Example: Aleena the cleric has a base speed of 6. She's wearing metal armor, though; this takes her down to 5. She's started off with just a reasonable amount of stuff in her backpack, which was fine; but then she picked up a couple heavy bags of coins. This takes her down another square of movement, to 4, if she secures it snugly in her backpack. If she has to carry it awkwardly on her person, say cradling it in her arms, that's a further penalty, taking her down to 3. If she then picks up a couple more bags, she'll be down to a speed of 2. She'd better drop that junk when the goblins show up!


To generate the treasure of a lair or wilderness band of creatures, use my Moldvay Treasure Generator


If you take a character flaw, you'll get some extra XP, your character will change, and your character will experience comedy or tragedy. If you don't want that possibility, don't take one.

There are three things necessary to make this work:

(1) A goal the PC strives for militantly. This should already be baked into the setting. In Against the Pagans, it's the conversion of England. You can have an additional one personally if you want.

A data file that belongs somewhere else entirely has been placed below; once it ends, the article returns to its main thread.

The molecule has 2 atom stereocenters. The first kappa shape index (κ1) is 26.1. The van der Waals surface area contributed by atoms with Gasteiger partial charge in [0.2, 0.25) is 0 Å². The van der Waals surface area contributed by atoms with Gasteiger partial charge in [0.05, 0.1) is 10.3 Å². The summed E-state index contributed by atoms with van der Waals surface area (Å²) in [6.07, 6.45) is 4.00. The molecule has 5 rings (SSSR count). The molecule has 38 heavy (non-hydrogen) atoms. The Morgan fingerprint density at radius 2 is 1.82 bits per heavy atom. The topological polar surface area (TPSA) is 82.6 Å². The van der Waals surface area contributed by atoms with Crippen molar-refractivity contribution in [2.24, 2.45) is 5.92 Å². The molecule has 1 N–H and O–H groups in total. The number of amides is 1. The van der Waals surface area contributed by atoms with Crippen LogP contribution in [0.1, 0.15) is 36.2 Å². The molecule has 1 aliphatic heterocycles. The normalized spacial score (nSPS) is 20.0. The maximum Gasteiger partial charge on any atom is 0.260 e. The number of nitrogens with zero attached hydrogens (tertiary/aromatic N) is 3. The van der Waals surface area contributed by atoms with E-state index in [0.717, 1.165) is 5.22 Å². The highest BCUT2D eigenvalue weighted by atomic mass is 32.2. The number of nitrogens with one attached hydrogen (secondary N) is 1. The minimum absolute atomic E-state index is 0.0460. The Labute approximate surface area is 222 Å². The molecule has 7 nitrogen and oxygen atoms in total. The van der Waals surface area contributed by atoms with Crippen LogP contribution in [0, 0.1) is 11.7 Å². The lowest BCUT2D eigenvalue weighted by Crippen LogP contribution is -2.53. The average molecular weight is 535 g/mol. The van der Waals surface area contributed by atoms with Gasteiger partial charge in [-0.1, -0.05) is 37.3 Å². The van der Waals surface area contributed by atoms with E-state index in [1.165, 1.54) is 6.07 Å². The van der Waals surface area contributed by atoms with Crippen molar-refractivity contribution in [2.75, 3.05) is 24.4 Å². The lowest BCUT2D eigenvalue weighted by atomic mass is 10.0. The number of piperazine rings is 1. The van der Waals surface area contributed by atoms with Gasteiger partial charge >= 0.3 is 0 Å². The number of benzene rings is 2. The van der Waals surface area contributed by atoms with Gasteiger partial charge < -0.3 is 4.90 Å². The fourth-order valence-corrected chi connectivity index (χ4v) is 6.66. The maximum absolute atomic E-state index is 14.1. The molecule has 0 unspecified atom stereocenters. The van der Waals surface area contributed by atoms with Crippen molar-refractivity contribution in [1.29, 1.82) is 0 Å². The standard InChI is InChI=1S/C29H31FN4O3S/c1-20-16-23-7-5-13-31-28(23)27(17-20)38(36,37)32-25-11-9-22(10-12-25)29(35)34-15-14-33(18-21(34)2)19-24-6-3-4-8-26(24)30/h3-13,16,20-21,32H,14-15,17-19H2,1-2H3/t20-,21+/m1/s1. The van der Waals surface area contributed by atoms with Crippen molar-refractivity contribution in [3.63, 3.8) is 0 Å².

(2) Someone you care about. Ideally, this is someone else. But it may be yourself, a community, your goal, or an ideal.

(3) The flaw itself. This is either (a) your goal, if your goal is problematic, harmful, or if you are conflicted about it, or (b) something else that could lead to your severance from the thing(s) you care most about.

This can be freeform, or, for the sake of ease, you can roll a d8 on this table (of the 7 Deadly Sins plus one):

  1. Lust (sexual, or for power)
  2. Gluttony (intemperance / addiction)
  3. Greed
  4. Sloth (depression / guilt)
  5. Wrath
  6. Envy
  7. Pride
  8. Error (in doctrine or apprehension of another's character)
Here's the thing, then. These are generally player-facing. They usually only come into play when you want them to. But, every time they do, you get XP = the XP value of a standard creature of your level.